Ken Roach

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About Ken Roach

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  1. There is no difference between the 16K and 32K controllers in their ability to communicate via the serial port. So your problem could be in the configuration of the serial port, or with physical damage to the serial port, or with differences in the data table addresses that you are attempting to read and write.   But it's not a firmware problem.
  2. FT View Basic Error

    I don't like to directly address Inputs or Outputs;   FactoryTalk View has had some SNAFUs with the drivers, and in general I just don't like to risk the possibility that the HMI will write to something that the PLC is also trying to write to. Is your multi-state indicator configured for 2-state (which could address a Bit) or Integer state (which would have to address a whole word) ?
  3. Video Graphics Adapter (VGA) connectors are about the same size and shape but have different pins (15).    The MicroLogix 1400 has an ordinary 9-pin "DB9" RS-232 connector, which you can see is a Male (pin) connector.    The pinout is for a "Data Terminal Equipment" type port, on which Pin 2 is Receive (Rx) and Pin 3 is Transmite (Tx). This is the same pinout and style of port that you would find on a typical personal computer. The Delta HMI you posted a picture of appears to be a DOP-B07S411.    It has at least two communication ports on the back, which can be configured for RS-232 as well as for other interfaces like RS-485. The DOP Connection Guide manual I was able to find for the Delta HMI suggests that the DB9 Male plug is also a DTE style plug, where Pin 2 is Rx and Pin 3 is Tx. That means that your serial cable must be a "null modem" type that swaps Pin 2 and Pin 3.    Or, you can add a "null modem adapter" that internally swaps pins 2 and 3. There is no way to tell from a picture what type of wiring is inside an RS-232 cable.   You must either have its specification sheet or measure continuity with a meter from end-to-end.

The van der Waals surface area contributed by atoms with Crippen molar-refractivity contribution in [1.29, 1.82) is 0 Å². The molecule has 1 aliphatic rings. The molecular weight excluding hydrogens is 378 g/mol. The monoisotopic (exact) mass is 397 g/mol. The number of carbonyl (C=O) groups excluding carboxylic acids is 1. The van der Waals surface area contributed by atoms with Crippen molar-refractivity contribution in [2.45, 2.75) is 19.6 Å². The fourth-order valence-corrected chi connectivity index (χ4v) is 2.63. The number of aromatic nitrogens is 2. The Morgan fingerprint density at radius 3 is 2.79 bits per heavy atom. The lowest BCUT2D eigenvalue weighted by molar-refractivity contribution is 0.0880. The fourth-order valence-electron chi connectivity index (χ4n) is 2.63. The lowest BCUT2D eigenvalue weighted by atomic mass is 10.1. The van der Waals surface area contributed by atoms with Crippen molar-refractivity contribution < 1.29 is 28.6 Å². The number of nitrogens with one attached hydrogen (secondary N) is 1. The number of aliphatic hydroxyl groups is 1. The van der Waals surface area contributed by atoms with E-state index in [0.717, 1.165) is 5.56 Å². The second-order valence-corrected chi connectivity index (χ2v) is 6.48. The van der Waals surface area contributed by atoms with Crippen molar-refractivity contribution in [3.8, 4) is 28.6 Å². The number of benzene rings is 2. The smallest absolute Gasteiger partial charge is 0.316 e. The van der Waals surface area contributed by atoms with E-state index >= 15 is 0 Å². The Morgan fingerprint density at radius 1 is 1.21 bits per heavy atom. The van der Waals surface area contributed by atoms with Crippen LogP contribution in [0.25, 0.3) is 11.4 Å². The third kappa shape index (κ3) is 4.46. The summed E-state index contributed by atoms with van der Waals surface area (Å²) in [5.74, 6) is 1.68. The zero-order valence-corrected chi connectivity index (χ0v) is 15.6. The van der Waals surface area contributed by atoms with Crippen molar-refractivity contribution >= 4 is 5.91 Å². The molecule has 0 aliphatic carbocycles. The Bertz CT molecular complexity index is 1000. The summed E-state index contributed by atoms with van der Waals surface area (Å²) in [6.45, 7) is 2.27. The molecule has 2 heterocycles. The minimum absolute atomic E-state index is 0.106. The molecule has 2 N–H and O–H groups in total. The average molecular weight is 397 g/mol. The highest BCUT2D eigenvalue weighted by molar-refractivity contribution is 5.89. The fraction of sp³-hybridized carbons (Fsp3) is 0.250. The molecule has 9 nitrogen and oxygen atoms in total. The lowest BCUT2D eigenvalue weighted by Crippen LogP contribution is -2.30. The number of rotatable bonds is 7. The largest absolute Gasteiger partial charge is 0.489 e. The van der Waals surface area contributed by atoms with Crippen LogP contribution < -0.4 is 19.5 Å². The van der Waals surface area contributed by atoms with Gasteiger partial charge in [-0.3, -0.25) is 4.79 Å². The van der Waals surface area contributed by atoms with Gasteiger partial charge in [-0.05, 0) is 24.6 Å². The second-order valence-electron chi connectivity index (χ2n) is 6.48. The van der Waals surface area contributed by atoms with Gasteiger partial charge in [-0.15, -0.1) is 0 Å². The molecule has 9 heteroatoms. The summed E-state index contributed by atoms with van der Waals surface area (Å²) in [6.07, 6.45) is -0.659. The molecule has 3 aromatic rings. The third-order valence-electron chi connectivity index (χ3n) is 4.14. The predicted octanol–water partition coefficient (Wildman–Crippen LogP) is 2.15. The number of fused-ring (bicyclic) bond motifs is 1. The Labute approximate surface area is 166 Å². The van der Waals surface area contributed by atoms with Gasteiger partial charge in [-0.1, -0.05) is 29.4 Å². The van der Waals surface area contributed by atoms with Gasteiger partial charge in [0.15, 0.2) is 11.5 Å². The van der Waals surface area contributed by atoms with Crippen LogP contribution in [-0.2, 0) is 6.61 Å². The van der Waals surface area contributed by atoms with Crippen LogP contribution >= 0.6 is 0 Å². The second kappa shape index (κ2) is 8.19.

4. In general, modern Ethernet systems should be allowed to use "Auto-Negotiate" to set speed and duplex.    If you have configured only the VFD to use 10 Mb/s, then the managed switch may still be set to "Auto-Negotiate". "Auto-Negotiate" is not "auto-detect".    There is a low level protocol for testing the link at 10 or 100 mb/s and at full or half duplex.    In general that's done each time the link is broken (unplugged) and re-connected. But some switches when they have an Auto-Negotiate failure (because the connected device is hard-set to 10 MB/s) will periodically attempt to re-negotiate so they can establish 100 Mb/Full Duplex. This causes drops of connections on that port, when the switch decides to do a new link negotiation cycle. So unless you have a very good reason to set the VFD to 10 Mb/s on the Ethernet port, I strongly suggest setting both the switch and the VFD to "Auto-Negotiate". A sophisticated switch like the Stratix should have some logs for you to examine, but I'm not enough of a Cisco IOS expert to tell you how.